If I drill into the bottom-most layer of block, the one half covered by the slab, I may be close enough to the floor, that the floor interfere's with the handle of the hammer-drill. Also, I really want to put a 4" PVC pipe through the block to act as a conduit and cover for the solar fluid pipes. Those two pipes are about 2" in diameter, each, once they have good insulation on them. The 4" PVC pipe is what will be cemented into the wall. It will extend out of doors (hopefully mostly buried!) and protect the pipe insulation outside from sun, weather, and animals.

I was also originally going to have the house penetration at the left-most end of the solar panel. (The cold water inlet to the panel is at the bottom left-of the panel as you look at it.) But after thinking some more about it, that may leave some PVC pipe as an ugly visual. I think I would rather have the 4" PVC pipe come out BEHIND the solar panel. From there, the two 1/2 pipes to and from the collector would split up and go to either end.

I also wasn't sure how far away from the house I wanted the collector. Ideally, I would like it as close to the house as possible, just to look nice. However, there is a window planter box right there as well. With the height of the collector, plus the 4x4 posts to get it up out of the snow, it looked like the solar panel would cover the window box.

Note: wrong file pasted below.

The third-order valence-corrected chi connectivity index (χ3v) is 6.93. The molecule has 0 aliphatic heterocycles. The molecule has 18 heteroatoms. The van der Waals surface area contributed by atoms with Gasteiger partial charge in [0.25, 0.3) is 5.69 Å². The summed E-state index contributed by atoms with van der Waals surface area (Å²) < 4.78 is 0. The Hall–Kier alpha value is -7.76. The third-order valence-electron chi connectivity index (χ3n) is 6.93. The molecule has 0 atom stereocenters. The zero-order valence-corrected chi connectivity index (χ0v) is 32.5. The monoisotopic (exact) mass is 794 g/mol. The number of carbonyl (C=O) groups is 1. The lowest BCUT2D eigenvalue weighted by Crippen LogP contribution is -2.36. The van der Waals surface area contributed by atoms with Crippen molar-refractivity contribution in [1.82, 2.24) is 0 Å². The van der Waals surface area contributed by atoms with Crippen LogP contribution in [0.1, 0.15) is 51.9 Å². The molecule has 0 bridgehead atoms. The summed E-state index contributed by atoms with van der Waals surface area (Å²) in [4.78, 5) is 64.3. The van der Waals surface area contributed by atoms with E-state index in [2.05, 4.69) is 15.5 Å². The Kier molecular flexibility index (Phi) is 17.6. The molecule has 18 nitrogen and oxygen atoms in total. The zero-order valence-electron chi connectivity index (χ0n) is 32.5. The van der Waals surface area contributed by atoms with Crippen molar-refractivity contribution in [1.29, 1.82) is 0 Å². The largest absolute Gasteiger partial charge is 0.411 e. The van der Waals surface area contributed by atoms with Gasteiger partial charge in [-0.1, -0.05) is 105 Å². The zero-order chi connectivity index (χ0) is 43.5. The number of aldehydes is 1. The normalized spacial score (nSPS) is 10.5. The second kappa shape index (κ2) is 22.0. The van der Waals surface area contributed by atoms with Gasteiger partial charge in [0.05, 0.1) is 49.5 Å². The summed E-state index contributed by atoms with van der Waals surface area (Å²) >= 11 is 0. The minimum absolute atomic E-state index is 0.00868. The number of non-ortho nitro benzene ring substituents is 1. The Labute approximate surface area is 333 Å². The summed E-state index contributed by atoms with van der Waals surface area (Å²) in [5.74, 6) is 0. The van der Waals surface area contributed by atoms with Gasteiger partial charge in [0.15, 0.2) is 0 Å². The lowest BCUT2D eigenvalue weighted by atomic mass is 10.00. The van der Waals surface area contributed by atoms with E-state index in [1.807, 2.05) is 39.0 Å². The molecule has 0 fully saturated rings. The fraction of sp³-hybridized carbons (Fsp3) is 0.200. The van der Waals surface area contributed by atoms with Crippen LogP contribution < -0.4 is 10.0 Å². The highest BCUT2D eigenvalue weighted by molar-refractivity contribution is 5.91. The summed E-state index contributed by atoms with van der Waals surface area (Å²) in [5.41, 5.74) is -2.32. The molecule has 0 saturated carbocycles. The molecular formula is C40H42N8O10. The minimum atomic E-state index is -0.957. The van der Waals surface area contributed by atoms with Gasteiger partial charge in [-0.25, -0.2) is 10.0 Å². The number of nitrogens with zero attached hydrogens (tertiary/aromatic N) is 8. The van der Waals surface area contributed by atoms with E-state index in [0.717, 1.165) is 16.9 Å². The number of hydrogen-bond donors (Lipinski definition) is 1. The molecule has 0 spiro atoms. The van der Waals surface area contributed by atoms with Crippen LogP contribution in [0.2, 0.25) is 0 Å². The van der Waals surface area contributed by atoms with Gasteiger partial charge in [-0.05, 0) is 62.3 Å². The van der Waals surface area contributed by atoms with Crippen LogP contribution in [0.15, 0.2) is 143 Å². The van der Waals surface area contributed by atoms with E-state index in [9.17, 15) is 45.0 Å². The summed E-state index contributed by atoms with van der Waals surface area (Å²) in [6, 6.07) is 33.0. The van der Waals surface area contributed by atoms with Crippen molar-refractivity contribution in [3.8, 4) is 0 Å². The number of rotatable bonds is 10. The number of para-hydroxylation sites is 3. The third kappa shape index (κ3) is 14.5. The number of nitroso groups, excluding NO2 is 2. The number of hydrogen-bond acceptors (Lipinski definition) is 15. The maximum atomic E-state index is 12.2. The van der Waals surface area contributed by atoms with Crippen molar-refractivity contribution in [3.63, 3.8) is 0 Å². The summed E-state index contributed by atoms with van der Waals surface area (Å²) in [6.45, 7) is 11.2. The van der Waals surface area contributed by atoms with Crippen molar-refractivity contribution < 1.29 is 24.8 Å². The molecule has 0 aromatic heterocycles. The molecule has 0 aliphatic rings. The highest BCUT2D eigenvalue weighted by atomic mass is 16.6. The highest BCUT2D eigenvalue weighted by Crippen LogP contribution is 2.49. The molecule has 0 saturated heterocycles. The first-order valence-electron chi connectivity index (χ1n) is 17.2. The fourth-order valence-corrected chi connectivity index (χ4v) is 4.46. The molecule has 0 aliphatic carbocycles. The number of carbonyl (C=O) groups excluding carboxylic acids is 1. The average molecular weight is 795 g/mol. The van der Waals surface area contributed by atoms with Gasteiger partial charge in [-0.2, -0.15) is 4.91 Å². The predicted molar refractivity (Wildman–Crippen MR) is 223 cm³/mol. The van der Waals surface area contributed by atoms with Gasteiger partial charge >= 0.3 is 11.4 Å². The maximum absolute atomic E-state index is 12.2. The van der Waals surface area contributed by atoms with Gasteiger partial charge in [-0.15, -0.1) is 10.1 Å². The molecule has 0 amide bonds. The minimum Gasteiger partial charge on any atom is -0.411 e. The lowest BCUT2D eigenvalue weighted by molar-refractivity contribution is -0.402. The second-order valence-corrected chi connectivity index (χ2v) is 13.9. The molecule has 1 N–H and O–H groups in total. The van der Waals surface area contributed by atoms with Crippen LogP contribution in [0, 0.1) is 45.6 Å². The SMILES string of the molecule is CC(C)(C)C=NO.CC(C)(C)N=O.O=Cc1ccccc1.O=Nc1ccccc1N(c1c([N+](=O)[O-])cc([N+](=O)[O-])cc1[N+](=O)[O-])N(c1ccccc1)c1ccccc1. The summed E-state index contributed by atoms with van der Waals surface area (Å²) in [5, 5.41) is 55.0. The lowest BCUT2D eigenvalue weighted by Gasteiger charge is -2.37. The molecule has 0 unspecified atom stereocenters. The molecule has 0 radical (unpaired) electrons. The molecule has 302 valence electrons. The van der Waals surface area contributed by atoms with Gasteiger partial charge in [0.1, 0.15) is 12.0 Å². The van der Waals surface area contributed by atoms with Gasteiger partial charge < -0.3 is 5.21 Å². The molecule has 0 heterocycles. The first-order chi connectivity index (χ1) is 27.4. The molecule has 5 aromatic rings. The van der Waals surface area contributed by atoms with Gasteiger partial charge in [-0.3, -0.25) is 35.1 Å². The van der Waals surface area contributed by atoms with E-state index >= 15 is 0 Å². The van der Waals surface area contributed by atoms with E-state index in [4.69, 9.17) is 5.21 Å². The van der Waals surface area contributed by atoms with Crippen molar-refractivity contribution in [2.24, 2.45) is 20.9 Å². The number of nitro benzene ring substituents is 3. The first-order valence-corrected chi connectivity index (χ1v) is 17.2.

When my wife came outside to see where I was planning to put the solar collector, she said "Why don't you just move the window box to the other window?". Sure enough, the other window doesn't have a window box. Never has. The one weekend I was out of town, and my Dad snuck over to build window boxes, he ran out of cedar. All the windows down the other side of the house have boxes, as does the right one, but the left one doesn't. If I just move that box to the other window, I can have the solar panel closer to the house, and everything should look nice.



To get the solar panel nice and close to the house, the two post holes closest to the house need to be 12" from it. I'll have to take a look at the tool rental place to see how big the handles and things on post-hole digging machines are. I need to know that I can did those holes that close to the house.

The other thing I still don't know, is how far I need to go down before I hit water. We live down the street from the lake. It's a few blocks away, but not much lower than us. I also have spring in my front yard, just off the road.
When I dig down, who knows what I will hit!!?!?

(Although from inside the crawl-space, I did confirm that there is no electric, water, or gas pipes coming through the south foundation wall. Gas pipe is on the west side of the house. Well is on the east, and the electric box is on the north-west corner.)
__________________

To view links or images in signatures your post count must be 0 or greater. You currently have 0 posts.


To view links or images in signatures your post count must be 0 or greater. You currently have 0 posts.

Last edited by bennelson; 10-23-11 at 09:43 PM.. Reason: typos
bennelson is offline   Reply With Quote
Old 10-23-11, 09:52 PM   #28